Katie Boyts explores the boroughs of Baltimore through universally accessible and lovable foods: Tacos and Sandwiches.
(with Chris Attenborough in tow, wielding the camera)
Tacos and a sandwich. Tortillas and a slice of bread. The surfaces beckon a cook like a blank canvas to a painter, naked and waiting. Will the final product be beautifully rich or slathered in mediocrity? Accessible or pretentious? El Salvadoran or Korean? Italian or French? There are as many options for a sandwich and taco as there are hues of blue.
Besides filling us up with affordable deliciousness, these portable bundles of calories generously offer up a chance for exploration. They hold up a lens to the nooks and crannies of a city. The taquerias and delis, the trendy, the fancy, or the quiet little hole-in-the-wall joints; they can all transport us somewhere that is definitely not Baltimore. And they can do so for a much lower price than any plane ticket.
I grew up in Texas, which basically means tacos are in my blood, bones, and gray matter. It was Sunday ritual in my home. No one dared whisper an alternative to Mexican food for our sacred Sunday lunch. And reigning supreme at any Mexican restaurant (The Original usually ended up the winner) were the chips and salsa. The sight of the small, humble salsa container was a thrill – clear plastic with a bulbous bottom and cylindrical top, its innards red as a ripe tomato. The salsa was never fancy or overdone. It was all fresh tomatoes and spices, cold without hurting your teeth, spicy without burning your tongue. My family could destroy a basket of chips in approximately .8 seconds. Chips and salsa are my life… which I realize sounds really depressing. And I don’t care.
Fast forward to Baltimore and I still get the insatiable itch for the savory morsels of corn shells and cumin-scented meat. Especially on a Sunday. It’s like a physiological alarm clock begging for refried beans. So my photographer friend, Chris Attenborough, and I set out last year on a taco pilgrimage to find the city’s best, instigated by my refried bean alarm. The pilgrimage became the defining characteristic of our entire friendship. We don’t really vary our activities like normal friends. We don’t go to the movies or get drinks or play chess. We once went to a baseball game I guess. Once. But honestly I probably ate nachos there so I’m not sure if that counts. Anyway, mostly we just eat tacos.
The first taco spot was picked out of my curiosity about a place near Patterson Park, Tijuana Tacos 3, and was also the first time we’d ever hung out. The next time I was craving chips and a cold coke… an El Salvadoran place in Broadway East. After that, it just made sense, out of humor, hunger, our mutual love of thematic events, the answer was always: Tacos. After a few months Chris created a spreadsheet “Taco Notes” with rating systems: the fillings, atmosphere, chips & salsa, and service. So I figured why not share this with the world? Enter: you.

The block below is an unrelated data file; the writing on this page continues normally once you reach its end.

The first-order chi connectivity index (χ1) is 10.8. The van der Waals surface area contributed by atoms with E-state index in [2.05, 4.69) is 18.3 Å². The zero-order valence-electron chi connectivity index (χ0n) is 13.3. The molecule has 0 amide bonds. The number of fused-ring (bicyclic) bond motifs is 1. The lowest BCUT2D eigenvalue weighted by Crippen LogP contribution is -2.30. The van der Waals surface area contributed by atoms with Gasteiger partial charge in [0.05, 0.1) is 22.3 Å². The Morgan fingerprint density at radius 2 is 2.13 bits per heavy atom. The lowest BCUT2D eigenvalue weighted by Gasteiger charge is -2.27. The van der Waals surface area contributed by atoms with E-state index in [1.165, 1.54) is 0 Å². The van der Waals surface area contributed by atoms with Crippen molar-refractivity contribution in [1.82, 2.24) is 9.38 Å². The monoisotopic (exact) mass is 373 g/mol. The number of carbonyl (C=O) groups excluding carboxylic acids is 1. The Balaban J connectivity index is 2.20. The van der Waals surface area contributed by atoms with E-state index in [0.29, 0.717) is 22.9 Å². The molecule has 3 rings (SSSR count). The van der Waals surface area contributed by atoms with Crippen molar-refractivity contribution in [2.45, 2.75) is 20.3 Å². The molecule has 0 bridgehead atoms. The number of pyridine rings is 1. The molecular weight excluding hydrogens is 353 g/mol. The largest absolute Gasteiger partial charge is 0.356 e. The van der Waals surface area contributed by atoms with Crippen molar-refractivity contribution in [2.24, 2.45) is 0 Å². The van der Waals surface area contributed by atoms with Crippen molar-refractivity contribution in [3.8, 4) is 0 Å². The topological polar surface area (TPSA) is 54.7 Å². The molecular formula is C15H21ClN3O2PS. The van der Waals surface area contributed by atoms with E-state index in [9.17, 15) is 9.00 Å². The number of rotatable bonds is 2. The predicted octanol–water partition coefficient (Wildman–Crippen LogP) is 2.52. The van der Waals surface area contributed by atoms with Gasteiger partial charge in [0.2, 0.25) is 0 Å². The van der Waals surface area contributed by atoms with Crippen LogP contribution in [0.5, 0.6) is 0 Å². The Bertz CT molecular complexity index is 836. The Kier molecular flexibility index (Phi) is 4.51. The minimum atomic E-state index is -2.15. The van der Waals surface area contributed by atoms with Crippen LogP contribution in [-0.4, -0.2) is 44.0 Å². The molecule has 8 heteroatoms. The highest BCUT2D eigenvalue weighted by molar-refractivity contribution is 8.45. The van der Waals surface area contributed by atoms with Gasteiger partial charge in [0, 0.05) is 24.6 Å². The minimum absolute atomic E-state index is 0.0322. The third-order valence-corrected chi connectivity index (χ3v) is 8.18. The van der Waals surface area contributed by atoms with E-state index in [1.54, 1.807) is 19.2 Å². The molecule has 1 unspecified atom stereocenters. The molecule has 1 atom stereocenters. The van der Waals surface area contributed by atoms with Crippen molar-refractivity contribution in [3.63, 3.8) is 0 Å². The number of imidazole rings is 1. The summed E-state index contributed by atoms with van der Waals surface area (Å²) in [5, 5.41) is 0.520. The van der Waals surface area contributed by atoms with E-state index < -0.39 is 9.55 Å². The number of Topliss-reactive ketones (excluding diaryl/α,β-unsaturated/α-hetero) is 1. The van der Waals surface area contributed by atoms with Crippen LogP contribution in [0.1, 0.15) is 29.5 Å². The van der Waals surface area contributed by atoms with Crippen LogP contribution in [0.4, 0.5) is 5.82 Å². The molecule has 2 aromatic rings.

As for sandwiches, I’m a baker at heart. I’ve studied the craft for a long time, had the privilege of apprenticing with a few of the country’s most amazing bakers: Dave Schnell from Brown’s Court Bakery in Charleston, Willem Malten from Cloud Cliff in Santa Fe, and Ken Forkish in Portland, Oregon. I worked at Dooby’s in Mt. Vernon as the head baker and pastry chef since its opening in July 2013.
And as a pastry chef, I would often get the question, “What are you known for? You know, like, what’s your thing, your mojo, your calling card?” (Ok, nobody ever said mojo but I really wish they had.) I think they expected a fancy French answer like mille-feuille (I had to look up the spelling of that by the way), or kouign amman (pronounced Queen Aman). But my one syllable answer to the mojo question: Bread. Queue the flash on people’s face resembling boredom. Just bread? They wanted a sexier answer. They wanted a French accent. They wanted less carbs. But I always wanted Just Bread.
Some of my favorite memories of Dooby’s are the ones where a cook would come in with a sandwich idea – roast beef, cold cut, caprese, cheesesteak. And the bread game would begin. We’d set out to answer the question, “Which bread should we use?” So many factors to consider: the flavors of the meat, how messy the fillings are, how rich the sauces are, the texture, the shape, the way it should be held. Every bread choice for every sandwich was intentional, and tested, and then tested again.
I love a sandwich because sandwiches are easy to love, but also because, as a baker, they offer this creative, collaborative process that’s often taken for granted.
Similar to the loveable taco, sandwiches beg for innovation. I mean, how excited are you when you show up at a party and it’s a Sandwich Bar?! (Oh that’s never happened to you? Too bad because it happened to me once and it was pretty much amazing.) At the same time, sandwiches always seem to taste better when someone else makes them. Which is probably why we usually just buy sandwiches. And unless you’re buying free-range artisan certified-organic slow-roasted sandwiches, they’re pretty affordable.
Author Katie Boyts is a pastry chef with a love of affordable carbs and the host of the Baltimore chapter of CreativeMornings. She will begin her Baltimore Taco and Sandwich series next week. Stay tuned…
All photos by Chris Attenborough.